Next Tasks Before Departure gave me five elements - waiting for an astral event, listening to a survivors account, researching the locale, researching the journey and acquiring a sidequest to slay a monster. This was another element I was wary off given the one-shot nature of the session I was planning - however it turned out to be really handy because when the table derailed and struck out for the distant horizons of side-tangents. All these secondary activities provided ample landing zone for all sorts of shenanigans to reconnect back to the main adventure.

The Abstract Weather Tool came up with a nice 'clear, wind in their favour' which was a minor boon. Other weather conditions could definitely change the tone and it is often something I forget to properly bring into play on my own.

The Villain Generator rolled up a Thief, Lock-breaker, motivated by vengeance for a slain sibling, suffering from memory gaps and fond of working through blights and plagues. This came a little late in the process for me - I already had a decent view of what was going on with the skull-crusher fighter in his forest lair needing to get poisoned - so this villain became more of a background villain not an active player. It was good to have them though, as knowing them and thus the flavour of their minions became handy during the Great Derailing.

The Unexpected Adversary rolled up a 'Benefactors Envious Disciple' - obviously another illusionist which plugged in nicely to what we had already.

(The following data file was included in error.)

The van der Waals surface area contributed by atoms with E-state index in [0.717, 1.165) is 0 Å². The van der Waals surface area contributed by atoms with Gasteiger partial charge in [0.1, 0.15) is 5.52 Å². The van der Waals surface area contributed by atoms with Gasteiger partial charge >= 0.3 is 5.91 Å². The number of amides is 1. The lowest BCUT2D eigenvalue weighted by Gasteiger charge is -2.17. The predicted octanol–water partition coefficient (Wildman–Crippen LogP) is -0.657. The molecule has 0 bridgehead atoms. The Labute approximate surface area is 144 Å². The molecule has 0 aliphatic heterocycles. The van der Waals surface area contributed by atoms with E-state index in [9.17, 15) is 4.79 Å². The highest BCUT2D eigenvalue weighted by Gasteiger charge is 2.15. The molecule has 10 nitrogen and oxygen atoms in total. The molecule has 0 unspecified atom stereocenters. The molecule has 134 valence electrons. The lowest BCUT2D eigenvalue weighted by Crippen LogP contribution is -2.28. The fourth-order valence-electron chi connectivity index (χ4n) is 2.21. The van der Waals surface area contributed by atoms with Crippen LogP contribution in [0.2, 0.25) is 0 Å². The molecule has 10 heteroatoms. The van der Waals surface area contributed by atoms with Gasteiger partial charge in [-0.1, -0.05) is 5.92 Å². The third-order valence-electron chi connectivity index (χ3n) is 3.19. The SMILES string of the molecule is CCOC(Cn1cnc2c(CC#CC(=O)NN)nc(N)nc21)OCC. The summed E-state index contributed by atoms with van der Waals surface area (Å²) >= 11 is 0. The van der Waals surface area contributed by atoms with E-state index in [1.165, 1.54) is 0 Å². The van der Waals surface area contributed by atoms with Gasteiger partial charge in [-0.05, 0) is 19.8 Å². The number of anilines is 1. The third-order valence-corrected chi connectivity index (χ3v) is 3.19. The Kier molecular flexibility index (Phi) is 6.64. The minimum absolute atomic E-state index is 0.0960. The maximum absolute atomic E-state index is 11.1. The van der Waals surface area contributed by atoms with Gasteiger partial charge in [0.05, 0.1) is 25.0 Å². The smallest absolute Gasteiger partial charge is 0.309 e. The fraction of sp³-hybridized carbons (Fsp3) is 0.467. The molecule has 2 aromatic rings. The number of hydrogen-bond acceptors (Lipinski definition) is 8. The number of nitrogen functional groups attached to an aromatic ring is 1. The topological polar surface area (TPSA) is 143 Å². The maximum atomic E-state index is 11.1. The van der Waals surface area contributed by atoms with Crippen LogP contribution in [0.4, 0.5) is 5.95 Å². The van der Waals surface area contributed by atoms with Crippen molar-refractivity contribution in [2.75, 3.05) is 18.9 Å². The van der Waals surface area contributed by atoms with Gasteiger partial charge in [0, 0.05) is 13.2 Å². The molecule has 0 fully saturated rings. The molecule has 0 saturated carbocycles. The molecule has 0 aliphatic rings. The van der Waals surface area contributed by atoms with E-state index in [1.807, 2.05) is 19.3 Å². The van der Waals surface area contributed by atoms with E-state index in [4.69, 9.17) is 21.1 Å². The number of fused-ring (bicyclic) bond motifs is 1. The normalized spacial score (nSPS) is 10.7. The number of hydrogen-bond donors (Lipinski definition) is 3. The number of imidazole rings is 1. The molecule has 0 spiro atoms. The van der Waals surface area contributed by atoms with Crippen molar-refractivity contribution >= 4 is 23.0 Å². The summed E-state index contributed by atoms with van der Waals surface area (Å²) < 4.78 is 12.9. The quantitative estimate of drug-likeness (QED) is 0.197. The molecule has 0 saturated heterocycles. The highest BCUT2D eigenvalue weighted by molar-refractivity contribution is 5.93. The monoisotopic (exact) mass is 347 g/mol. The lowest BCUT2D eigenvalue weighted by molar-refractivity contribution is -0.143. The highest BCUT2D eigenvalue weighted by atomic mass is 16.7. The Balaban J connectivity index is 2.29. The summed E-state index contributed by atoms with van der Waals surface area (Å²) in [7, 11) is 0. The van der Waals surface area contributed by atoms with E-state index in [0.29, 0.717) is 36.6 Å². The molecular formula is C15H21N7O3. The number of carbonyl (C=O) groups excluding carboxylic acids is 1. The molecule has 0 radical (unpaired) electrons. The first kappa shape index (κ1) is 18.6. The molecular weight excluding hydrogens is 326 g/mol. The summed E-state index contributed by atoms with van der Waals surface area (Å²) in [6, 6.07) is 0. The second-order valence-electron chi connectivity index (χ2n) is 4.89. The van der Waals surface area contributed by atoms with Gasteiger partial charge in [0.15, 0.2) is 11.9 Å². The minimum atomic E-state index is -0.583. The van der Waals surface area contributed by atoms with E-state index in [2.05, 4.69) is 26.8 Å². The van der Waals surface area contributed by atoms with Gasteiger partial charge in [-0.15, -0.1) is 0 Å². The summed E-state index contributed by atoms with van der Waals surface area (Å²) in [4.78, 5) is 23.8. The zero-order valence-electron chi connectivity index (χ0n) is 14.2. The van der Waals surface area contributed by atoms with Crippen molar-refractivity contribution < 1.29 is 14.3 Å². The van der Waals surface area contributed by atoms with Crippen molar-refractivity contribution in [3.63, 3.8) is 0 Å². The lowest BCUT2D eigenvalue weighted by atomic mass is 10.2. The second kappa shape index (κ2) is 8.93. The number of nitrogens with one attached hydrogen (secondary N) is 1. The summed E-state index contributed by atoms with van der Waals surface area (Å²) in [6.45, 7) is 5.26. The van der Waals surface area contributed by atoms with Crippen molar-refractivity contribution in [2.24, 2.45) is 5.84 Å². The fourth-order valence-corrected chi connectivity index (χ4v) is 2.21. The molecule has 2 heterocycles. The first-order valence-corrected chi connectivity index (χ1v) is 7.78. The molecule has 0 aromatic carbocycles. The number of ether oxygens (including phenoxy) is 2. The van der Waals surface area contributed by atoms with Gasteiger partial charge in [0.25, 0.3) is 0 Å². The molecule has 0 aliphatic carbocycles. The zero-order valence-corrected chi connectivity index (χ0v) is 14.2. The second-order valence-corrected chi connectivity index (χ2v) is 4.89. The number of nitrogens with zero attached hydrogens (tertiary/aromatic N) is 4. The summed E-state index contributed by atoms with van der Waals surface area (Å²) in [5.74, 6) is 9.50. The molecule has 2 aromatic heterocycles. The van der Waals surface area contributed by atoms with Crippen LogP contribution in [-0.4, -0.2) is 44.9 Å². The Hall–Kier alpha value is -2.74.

Finally the Monster Selection Tool got me some Goblins and Beastmen so I split them up into a relatively hapless bunch of goblin foresters working the Redwoods, territorial beastmen in the rest of the forests. A bunch of the location qualifiers from the Chaotic Descriptor tool implied the presence of celestials so I added them as a third group.

Once all this was rolled up I shoved the pieces around a bit and re-wrote it into
* A renowned bard, the Marchioness - killed by Skullcrusher, now reborn
* They want you to go to a corrupted forest and poison the screaming skull with holy water
* They have a troupe of illusionists who can support you now, and one might stay with you after as a reward
* Skullcrusher lairs in echoing wind tunnels, trust nothing you hear there
* Skullcrusher is the primary minion of the Gatebreaker - a deranged thief, driven mad by grief for their slain sibling, now they spread blights in vengeance and kill by breaking in with plague-ridden knives
* One of the Marchioness disciples, an illusionist, is envious the party has been sought for assistance and seeks to see them fail
* The woods are full of goblins and beastmen

Lots of the elements of preparation for the journey and secondary quests were initially set aside and only came into play when the party set off for the horizons. The whole illusionist ally and then potential rival thing never came off because the players left them at home when they set out on the quest. The Gatebreaker was never seen but his minion network was stumbled over then sought out and I was able to ad-lib them effectively knowing who they were working for.

All told, what initially seemed like way too much stuff with multiple independent threads actually turned out to be handy at an open table session where they took an age before engaging with the wilderness part of the journey. A chunky system to work through but gives you a wealth of stuff - even if not all of it will come into play, it was good to have it to hand.